Wednesday, December 28, 2016

The Pyongyang Problem

A North Korean defector is warning that, with chaos in South Korea over the impeachment of President Park Geun-hye and with US President Obama exiting the picture, the regime in North Korea is going to make the move to join the nuclear club next year as quickly as possible.

The North Korean government is pushing to develop nuclear weapons "at all costs by the end of 2017," according to a high-ranking North Korean diplomat who recently defected to South Korea.

"Due to domestic political procedures, North Korea calculates that South Korea and the US will not be able to take physical or military actions to deter North Korea's nuclear development," Thae Yong-ho, the former second highest North Korean diplomat at the embassy in London, told Yonhap News Agency, as reported by CNN.

During his first media appearance since he and his family defected in July, Thae said that North Korea is "racing ahead with nuclear development after setting up a plan to develop [nuclear weapons] at all costs by the end of 2017."

He added that North Korean leader Kim Jong-un will not be open to dismantle the nuclear program for any amount of money.

The former North Korean diplomat noted that Kim's geopolitical strategy toward the U.S. and South Korea is designed to encourage stability-focused policies toward the country. 
"North Korea believes that relentless provocations must shift new [South Korean and U.S.] governments' policy lines into more stability-focused ones," Thae said according to the report.

It makes sense. Both Seoul and Washington are rather busy right now, but perhaps Beijing will be able to step in and knock some sense into Mini Mao here in the near-term.  While the analysis that Trump will have far bigger issues on his plate to deal with next year than North Korea is almost certainly correct, and that South Korea is likely to be in political aparalysis for some time to come, I foresee China being more than ready to act to placate the North Koreans if only to get them off the radar long enough.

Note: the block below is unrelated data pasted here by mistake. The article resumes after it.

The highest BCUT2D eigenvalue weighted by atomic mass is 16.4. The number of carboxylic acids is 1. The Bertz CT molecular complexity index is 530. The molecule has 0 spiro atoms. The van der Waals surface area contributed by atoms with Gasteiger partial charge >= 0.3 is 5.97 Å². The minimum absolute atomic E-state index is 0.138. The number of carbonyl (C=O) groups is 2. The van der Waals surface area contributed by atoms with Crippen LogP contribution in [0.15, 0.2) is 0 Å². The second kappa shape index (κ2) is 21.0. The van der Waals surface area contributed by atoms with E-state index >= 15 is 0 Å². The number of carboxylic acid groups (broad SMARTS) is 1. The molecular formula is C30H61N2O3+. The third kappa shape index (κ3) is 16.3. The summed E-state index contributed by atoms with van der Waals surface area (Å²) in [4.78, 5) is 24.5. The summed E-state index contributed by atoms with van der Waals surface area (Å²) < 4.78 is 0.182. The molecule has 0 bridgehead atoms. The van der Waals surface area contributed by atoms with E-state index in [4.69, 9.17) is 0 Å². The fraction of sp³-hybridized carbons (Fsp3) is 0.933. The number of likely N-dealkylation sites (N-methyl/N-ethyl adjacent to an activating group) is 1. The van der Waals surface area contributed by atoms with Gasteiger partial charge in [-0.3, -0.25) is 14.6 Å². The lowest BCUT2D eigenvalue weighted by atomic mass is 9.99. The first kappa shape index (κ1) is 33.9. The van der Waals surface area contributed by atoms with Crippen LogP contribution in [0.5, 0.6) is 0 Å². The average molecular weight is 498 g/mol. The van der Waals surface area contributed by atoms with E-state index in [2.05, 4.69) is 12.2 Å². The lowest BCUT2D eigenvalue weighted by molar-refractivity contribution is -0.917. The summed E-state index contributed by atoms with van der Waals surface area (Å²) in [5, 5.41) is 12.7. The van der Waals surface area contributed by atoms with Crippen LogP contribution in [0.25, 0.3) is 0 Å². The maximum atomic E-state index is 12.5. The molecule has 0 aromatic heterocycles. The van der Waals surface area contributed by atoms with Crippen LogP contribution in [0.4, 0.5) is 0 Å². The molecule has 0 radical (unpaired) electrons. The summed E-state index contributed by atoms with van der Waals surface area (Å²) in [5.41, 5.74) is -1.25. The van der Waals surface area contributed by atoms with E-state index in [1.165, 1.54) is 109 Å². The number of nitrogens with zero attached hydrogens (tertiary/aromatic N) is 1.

We'll see what happens as China is, for now, helping to put the brakes on Kim Jong Un's ambitions.  But he's already ordered two nuclear tests in 2016, and it looks like more will be coming.

And as far as what Trump will actually end up doing about it?  Well, who the hell knows?

Trump has often suggested China crack down on its smaller neighbor. But while Beijing has no love for the instability North Korea creates, it is also in its interests to have a buffer zone against U.S. forces in the south of the peninsula.

The last thing Beijing wants is a collapsed North Korea, which could result in American troops right on its border in a reunited Korea. So for China, the status quo may be the least-bad option.

But if the new president concludes that a nuclear-armed North is inevitable, it may be forced to propose new arms control and nuclear talks that include Israel, Pakistan, India, Japan, Saudi Arabia and other states that may want the weapons. That is unlikely, although as a candidate Trump criticized the current international nuclear status quo that prevented allies like Japan from developing nuclear arsenals for their own protection.

"At some point we have to say, you know what we're better off if Japan protects itself against this maniac in North Korea," candidate Trump said when asked whether he would abandon longstanding U.S. policy of a non-nuclear Japan.

A nuclear Japan would infinitely complicate things in the Asia-Pacific region.  Neither China nor North Korea is likely to stand for it, to say the least.  But that's where things appear to be headed.

Things looked a lot better on this front in the past.  For now, adding the Nuclear Stupidity tag.  I feel like we're going to get a lot of use out of it here.

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